Trapidil in preventing restenosis after balloon angioplasty in the atherosclerotic rabbit.
Trapidil (triazolopyrimidine) possesses activity against platelet-derived growth factor-induced cellular proliferation in vitro and intimal proliferation in vivo. The objective of this study was to determine if trapidil could prevent restenosis in experimentally induced atherosclerotic rabbits. New Zealand White rabbits with preexisting iliac arterial lesions induced by balloon deendothelialization underwent balloon angioplasty. Arteriography was performed before, immediately after, and 4 weeks after the balloon dilatation. Tissue sections of the dilated arterial segment were also analyzed morphometrically. Seventeen rabbits were randomized to two groups: a control group (n = 8) and a trapidil-treated group (n = 9). The treatment group received 30 mg/kg s.c. trapidil twice daily. The angiographic luminal diameters before and after dilatation were similar. At the 4-week restudy, there was a significant preservation of luminal diameter in the trapidil group compared with the control group (1.27 +/- 0.20 vs. 0.94 +/- 0.48 mm, respectively; p less than 0.005). When luminal diameters immediately after dilatation were compared with diameters at the 4-week restudy (i.e., when the degree of restenosis was assessed), there was a greater luminal diameter reduction in the control group than in the trapidil group (0.70 +/- 0.44 vs. 0.30 +/- 0.25 mm, respectively; p = 0.005). By morphometric analyses, the luminal areas were also greater in the trapidil group than the control group (0.80 +/- 0.25 vs. 0.57 +/- 0.33 mm2, respectively; p = 0.03). Intimal thickness was significantly less for the trapidil group than for the control group (0.33 +/- 0.15 vs. 0.44 +/- 0.15 mm, respectively; p = 0.01), as well as medial thickness (0.09 +/- 0.03 vs. 0.11 +/- 0.03 mm, respectively; p = 0.01). In this study, trapidil significantly increased the luminal area and reduced the intimal thickness in the atherosclerotic rabbit iliac artery after balloon angioplasty.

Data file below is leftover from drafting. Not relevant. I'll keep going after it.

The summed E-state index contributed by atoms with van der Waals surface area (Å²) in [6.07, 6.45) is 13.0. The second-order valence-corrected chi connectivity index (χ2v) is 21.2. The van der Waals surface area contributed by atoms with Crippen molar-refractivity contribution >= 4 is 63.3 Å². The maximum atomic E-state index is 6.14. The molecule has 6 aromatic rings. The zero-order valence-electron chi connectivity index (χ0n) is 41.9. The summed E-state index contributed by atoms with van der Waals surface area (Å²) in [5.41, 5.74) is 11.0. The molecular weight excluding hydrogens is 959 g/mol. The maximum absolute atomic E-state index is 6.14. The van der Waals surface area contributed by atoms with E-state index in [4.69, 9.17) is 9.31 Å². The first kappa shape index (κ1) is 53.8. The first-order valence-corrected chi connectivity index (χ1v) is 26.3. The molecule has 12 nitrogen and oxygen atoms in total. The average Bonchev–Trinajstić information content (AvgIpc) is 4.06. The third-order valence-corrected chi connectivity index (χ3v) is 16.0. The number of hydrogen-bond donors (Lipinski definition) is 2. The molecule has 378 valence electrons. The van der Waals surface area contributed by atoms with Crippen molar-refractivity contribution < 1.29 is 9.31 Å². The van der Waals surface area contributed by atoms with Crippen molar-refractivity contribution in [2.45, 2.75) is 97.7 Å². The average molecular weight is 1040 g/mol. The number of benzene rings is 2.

- Copyright © 1990 by American Heart Association